Find all triples $(x,a,b)$ where $x$ is a real number, and $a,b$ are integers belonging to $\{1,2,\dots,9\}$ such that $$x^2-a\{x\}+b=0$$ Here $\{x\}$ denotes the fractional part of $x$.

My contention, which I know is wrong, is that the equation has no solutions.

Reason: If $x$ has $0$ fractional part, this clearly has no solutions. Let us suppose now that $x$ has a fractional part that runs upto $n$ decimals. Then $\{x\}$ also has a fractional part which runs up to $n$ decimals. Consequently, $x^2$ has a fractional part that runs up to $2n$ decimals, and $a\{x\}$ has a fractional part that runs only up to $n$ decimal places (as $a$ is an integer). Hence, $x^2-a\{x\}$ has a non-zero fractional part (at least in the $n+1$ to $2n$ decimal places), which implies $x^2-a\{x\}+b$ can never be $0$ as it has a fractional part.

Where in this argument am I going wrong?

  • 2
    $\begingroup$ I think you are assuming that $x$ is rational. $\endgroup$ – rogerl Feb 21 at 1:29
  • $\begingroup$ @rogerl You are likely correct as irrational numbers never have a fixed # of digits. However, note that even rational numbers are often repeating decimals, so they also don't necessarily have just $n$ digits for some natural number $n$. $\endgroup$ – John Omielan Feb 21 at 1:31
  • 1
    $\begingroup$ @JohnOmielan True, of course. But there are no solutions in rational numbers (this is not hard to see - if $p/q$ is a rational solution, write $p = dq+r$, $0\le r<q$, and simplify). But you are correct, I probably should have said that the OP is assuming that $x$ is a terminating decimal. $\endgroup$ – rogerl Feb 21 at 1:35
  • 1
    $\begingroup$ x²-3x+1 has a solution between 0 and 1. So there is at least 1 solution to the problem. Try a graphical approach ? $\endgroup$ – ama Feb 21 at 1:54

As for where in your argument you went wrong, as stated in the comments, you can't necessarily assume that $x$ is a terminating decimal.

As to determine what values will work, let

$$x = c + r \text{ where } c \in \mathbb{Z} \text{ and } 0 \le r \lt 1 \tag{1}\label{eq1}$$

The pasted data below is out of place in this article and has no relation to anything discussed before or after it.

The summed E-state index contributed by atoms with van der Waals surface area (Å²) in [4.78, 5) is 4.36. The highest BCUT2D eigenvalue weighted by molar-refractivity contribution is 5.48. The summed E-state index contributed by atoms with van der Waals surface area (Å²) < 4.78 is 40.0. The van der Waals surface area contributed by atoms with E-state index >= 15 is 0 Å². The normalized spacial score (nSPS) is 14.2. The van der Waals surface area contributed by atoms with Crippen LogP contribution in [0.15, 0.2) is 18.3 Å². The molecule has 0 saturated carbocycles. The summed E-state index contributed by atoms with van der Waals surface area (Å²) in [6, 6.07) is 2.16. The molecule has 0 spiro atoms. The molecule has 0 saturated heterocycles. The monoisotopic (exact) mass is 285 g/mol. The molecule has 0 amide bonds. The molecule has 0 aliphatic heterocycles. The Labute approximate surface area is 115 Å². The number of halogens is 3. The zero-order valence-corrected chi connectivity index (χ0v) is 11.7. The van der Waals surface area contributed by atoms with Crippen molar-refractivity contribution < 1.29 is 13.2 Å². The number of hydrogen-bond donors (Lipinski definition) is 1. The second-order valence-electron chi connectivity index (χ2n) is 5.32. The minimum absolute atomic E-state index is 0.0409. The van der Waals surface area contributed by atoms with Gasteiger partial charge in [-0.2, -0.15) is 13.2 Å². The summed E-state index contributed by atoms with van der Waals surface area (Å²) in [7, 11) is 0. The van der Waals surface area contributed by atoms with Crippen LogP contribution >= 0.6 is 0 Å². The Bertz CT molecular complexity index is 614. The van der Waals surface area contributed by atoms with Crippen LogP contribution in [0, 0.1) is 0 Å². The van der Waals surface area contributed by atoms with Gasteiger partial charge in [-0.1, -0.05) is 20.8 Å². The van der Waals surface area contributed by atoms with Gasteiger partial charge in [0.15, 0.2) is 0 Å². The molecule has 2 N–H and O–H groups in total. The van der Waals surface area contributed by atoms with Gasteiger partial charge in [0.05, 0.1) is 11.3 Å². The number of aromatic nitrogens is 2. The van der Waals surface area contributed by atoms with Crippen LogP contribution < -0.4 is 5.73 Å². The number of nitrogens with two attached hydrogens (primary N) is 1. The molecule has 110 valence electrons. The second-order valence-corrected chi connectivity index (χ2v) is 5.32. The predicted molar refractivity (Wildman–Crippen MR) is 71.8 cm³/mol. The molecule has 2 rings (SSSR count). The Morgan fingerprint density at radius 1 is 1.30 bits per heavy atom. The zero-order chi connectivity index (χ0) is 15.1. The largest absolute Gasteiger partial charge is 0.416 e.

This gives

$$\left(c + r\right)^2 - ar + b = 0 \tag{2}\label{eq2}$$

Expanding this and collecting into powers of $r$ terms gives

$$r^2 + \left(2c - a\right)r + \left(c^2 + b\right) = 0 \tag{3}\label{eq3}$$

First, note that as $r \ge 0$, $c^2 \ge 0$ and $b \gt 0$, this means that

$$2c - a \lt 0 \tag{4}\label{eq4}$$

Solving for $r$ using the quadratic formula gives

$$r = \frac{-\left(2c - a\right) \pm \sqrt{\left(2c - a\right)^2 - 4\left(c^2 + b\right)}}{2} \tag{5}\label{eq5}$$

The $r$ inequality in \eqref{eq1} gives that

$$0 \le -\left(2c - a\right) \pm \sqrt{\left(2c - a\right)^2 - 4\left(c^2 + b\right)} \lt 2 \tag{6}\label{eq6}$$

Due to \eqref{eq4}, plus that $c^2 + b \gt 0$, the left side of \eqref{eq6} will always be true. As such, consider the right side. From \eqref{eq4}, to be able to add the square root means that $2c - a = -1$. However, this makes the discriminant $1 - 4\left(c^2 + b\right) \lt 0$, so $r$ won't be real. Thus, only subtracting the square root can possibly work. Thus, moving the square root term to the right side and the $2$ to the left gives

$$-\left(2c - a\right) - 2 \lt \sqrt{\left(2c - a\right)^2 - 4\left(c^2 + b\right)} \tag{7}\label{eq7}$$

Next, since $2c - a < -1$, as discussed above, then both sides are non-negative so we can square each side to get

$$\left(2c - a\right)^2 + 8c - 4a + 4 \lt \left(2c - a\right)^2 - 4\left(c^2 + b\right) \tag{8}\label{eq8}$$

Simplifying by removing the common first term on both sides and dividing by $4$ gives

$$2c - a + 1 \lt -c^2 - b \tag{9}\label{eq9}$$

This becomes

$$c^2 + 2c + 1 \lt a - b \Rightarrow \left(c + 1\right)^2 \lt a - b \tag{10}\label{eq10}$$

As $\left(c + 1\right)^2 \ge 0$, this means $a \ge b$ and it limits the possible values of $c$ as $-2 \le c + 1 \le 2$ since $a - b \lt 9$, so $c$ can only be one of $-3, -2, -1, 0, 1$. You should be able to finish this now by checking these few values of $c$ to determine the appropriate values for $r$, thus $x$, plus $a$ and $b$, where the value $r$ obtained in \eqref{eq5} is real, with this requiring that $a^2 - 4ac - 4b \ge 0$.

  • $\begingroup$ Just an added question. Can a number of the form $f(f+n)$, where $0<f<1$ is a fraction and $n$ is an integer, ever be an integer? $\endgroup$ – Anju George Feb 21 at 3:03
  • $\begingroup$ @AnjuGeorge Yes, it can quite easily be any integer $1 \le m \le n$ if you allow $f$ to be a real value between $0$ and $1$. However, if you restrict $f$ to be a rational number, then this is not so simple to determine. Is this what you are actually asking about? $\endgroup$ – John Omielan Feb 21 at 3:06
  • $\begingroup$ @AnjuGeorge Note that for $f$ being restricted to rational values, it'll never be true. A hint is to express $f$ as a fraction in lowest terms. See if you can determine the rest yourself. $\endgroup$ – John Omielan Feb 21 at 3:20

Your Answer

By clicking “Post Your Answer”, you agree to our terms of service, privacy policy and cookie policy

Not the answer you're looking for? Browse other questions tagged or ask your own question.